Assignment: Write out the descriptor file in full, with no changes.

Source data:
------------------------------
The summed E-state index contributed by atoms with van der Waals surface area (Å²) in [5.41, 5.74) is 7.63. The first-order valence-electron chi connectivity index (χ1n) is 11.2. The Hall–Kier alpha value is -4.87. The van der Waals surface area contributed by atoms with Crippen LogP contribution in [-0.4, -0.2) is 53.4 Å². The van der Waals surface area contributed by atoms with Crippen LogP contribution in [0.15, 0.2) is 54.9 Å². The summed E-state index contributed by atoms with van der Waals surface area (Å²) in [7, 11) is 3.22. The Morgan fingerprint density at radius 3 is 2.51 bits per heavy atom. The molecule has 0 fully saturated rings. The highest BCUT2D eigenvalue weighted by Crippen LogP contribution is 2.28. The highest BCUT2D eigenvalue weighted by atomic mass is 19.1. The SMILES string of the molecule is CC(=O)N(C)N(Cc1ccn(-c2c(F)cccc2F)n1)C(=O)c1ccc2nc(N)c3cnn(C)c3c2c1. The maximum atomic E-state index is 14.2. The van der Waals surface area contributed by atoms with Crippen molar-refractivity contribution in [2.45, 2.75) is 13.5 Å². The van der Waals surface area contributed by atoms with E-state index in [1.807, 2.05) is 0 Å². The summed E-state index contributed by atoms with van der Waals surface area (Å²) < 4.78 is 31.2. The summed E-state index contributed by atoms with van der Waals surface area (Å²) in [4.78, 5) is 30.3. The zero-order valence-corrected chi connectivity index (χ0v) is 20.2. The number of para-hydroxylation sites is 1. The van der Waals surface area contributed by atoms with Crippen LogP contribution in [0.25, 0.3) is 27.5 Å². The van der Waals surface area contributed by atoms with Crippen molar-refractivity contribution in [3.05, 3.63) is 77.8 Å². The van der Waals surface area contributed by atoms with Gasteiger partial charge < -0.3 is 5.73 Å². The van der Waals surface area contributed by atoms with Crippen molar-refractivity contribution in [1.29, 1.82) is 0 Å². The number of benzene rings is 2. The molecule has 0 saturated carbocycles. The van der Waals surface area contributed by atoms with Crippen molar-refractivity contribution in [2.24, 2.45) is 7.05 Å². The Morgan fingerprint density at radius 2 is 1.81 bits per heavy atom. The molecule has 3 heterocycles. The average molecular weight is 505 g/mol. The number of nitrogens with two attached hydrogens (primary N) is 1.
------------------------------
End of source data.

The summed E-state index contributed by atoms with van der Waals surface area (Å²) in [5.41, 5.74) is 7.63. The first-order valence-electron chi connectivity index (χ1n) is 11.2. The Hall–Kier alpha value is -4.87. The van der Waals surface area contributed by atoms with Crippen LogP contribution in [-0.4, -0.2) is 53.4 Å². The van der Waals surface area contributed by atoms with Crippen LogP contribution in [0.15, 0.2) is 54.9 Å². The summed E-state index contributed by atoms with van der Waals surface area (Å²) in [7, 11) is 3.22. The Morgan fingerprint density at radius 3 is 2.51 bits per heavy atom. The molecule has 0 fully saturated rings. The highest BCUT2D eigenvalue weighted by Crippen LogP contribution is 2.28. The highest BCUT2D eigenvalue weighted by atomic mass is 19.1. The SMILES string of the molecule is CC(=O)N(C)N(Cc1ccn(-c2c(F)cccc2F)n1)C(=O)c1ccc2nc(N)c3cnn(C)c3c2c1. The maximum atomic E-state index is 14.2. The van der Waals surface area contributed by atoms with Crippen molar-refractivity contribution in [2.45, 2.75) is 13.5 Å². The van der Waals surface area contributed by atoms with E-state index in [1.807, 2.05) is 0 Å². The summed E-state index contributed by atoms with van der Waals surface area (Å²) < 4.78 is 31.2. The summed E-state index contributed by atoms with van der Waals surface area (Å²) in [4.78, 5) is 30.3. The zero-order valence-corrected chi connectivity index (χ0v) is 20.2. The number of para-hydroxylation sites is 1. The van der Waals surface area contributed by atoms with Crippen LogP contribution in [0.25, 0.3) is 27.5 Å². The van der Waals surface area contributed by atoms with Crippen molar-refractivity contribution in [3.05, 3.63) is 77.8 Å². The van der Waals surface area contributed by atoms with Gasteiger partial charge < -0.3 is 5.73 Å². The van der Waals surface area contributed by atoms with Crippen molar-refractivity contribution in [1.29, 1.82) is 0 Å². The number of benzene rings is 2. The molecule has 0 saturated carbocycles. The van der Waals surface area contributed by atoms with Crippen molar-refractivity contribution in [2.24, 2.45) is 7.05 Å². The Morgan fingerprint density at radius 2 is 1.81 bits per heavy atom. The molecule has 3 heterocycles. The average molecular weight is 505 g/mol. The number of nitrogens with two attached hydrogens (primary N) is 1.